A bottomless, writhing pit. Like Edmund’s Turkish Delight in Narnia. He can’t get enough of it, and continues to eat it despite the witch’s cruelty and the danger his family is in. If all money will get me is a burning desire for more of it, no thanks. I’d rather write.

People keep asking me why I want to leave my stable, comfortable, salaried, corporate job to drop everything, move across the country and write. Anais Nin said, “We write to taste life twice, in the moment, and in retrospection.” When I’m writing, life is twice as intense, beautiful, meaningful. When I’m not, it’s so only half as much. When I’m in an office, money doesn’t matter because it’s taking me away from writing. Why else? Anais has much to say on this. I will let her speak for me.

Here I sit, “tasting life in retrospection” (and in future-spection, dreaming about rain on the window blurring the neon lights outside), in utter denial about having to pick out my work clothes, floss, set alarm, fall asleep, wake up in 5 hours… wanting desperately instead to make another pot of strong coffee, sing along with Miss Difranco, and write someone’s life story before the sun comes up.

Money isn’t everything. In fact, it’s hardly anything.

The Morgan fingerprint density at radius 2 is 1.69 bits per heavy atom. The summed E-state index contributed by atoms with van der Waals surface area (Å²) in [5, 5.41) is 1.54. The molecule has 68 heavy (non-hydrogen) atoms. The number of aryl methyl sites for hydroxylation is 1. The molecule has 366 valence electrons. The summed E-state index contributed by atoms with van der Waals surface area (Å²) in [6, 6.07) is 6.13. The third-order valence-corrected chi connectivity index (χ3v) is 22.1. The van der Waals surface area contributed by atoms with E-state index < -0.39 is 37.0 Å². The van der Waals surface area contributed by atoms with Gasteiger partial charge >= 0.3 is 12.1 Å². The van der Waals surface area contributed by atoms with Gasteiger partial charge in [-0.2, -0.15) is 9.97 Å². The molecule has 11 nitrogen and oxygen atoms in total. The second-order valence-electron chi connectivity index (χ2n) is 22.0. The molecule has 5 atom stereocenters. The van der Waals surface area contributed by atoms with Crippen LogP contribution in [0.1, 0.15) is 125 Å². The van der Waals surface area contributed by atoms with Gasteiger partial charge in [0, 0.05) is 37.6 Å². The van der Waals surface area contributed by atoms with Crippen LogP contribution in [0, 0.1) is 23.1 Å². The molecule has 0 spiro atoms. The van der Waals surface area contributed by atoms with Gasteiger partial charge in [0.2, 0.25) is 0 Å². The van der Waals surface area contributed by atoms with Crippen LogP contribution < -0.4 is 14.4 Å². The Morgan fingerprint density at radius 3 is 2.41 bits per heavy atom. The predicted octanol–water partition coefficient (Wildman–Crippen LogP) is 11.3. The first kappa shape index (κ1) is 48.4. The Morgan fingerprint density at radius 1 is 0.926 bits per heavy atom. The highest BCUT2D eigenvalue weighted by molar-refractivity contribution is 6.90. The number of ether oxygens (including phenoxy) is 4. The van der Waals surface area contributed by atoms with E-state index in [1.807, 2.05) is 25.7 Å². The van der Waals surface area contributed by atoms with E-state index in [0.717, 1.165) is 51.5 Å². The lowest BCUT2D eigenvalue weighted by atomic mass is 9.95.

7 thoughts on “Money Isn’t…

  1. My absolute favorite post yet! Tough choice-with so many fun and interesting ones to choose from..but this one is just further evidence that the Bims is not only brilliant, but also beautiful! (inside and out) And that’s not coming from a place of bias because she is my FSIL and I am her most loyal fan after her mom (see June 29 post) – I log onto the Bims’ Blog EVERY morning simply because her scintillating wit brightens my day!

  2. Maybe this already came as a comment, but I don’t think so…

    The reason people can’t believe that you are quitting a job you don’t like, is because they are scared. Too scared to give up the comfort of a “good job.” I know. I gave up a good job to start my own thing. Almost everyone I know said I was crazy. How could I give up paid vacations and a guaranteed income. I didn’t know how to tell them that the mere thought of one more school year in the classroom made me want to run away screaming. The real kick in the pants is, what I do now isn’t that much different, but it is on my own time and my own repsonsiblity.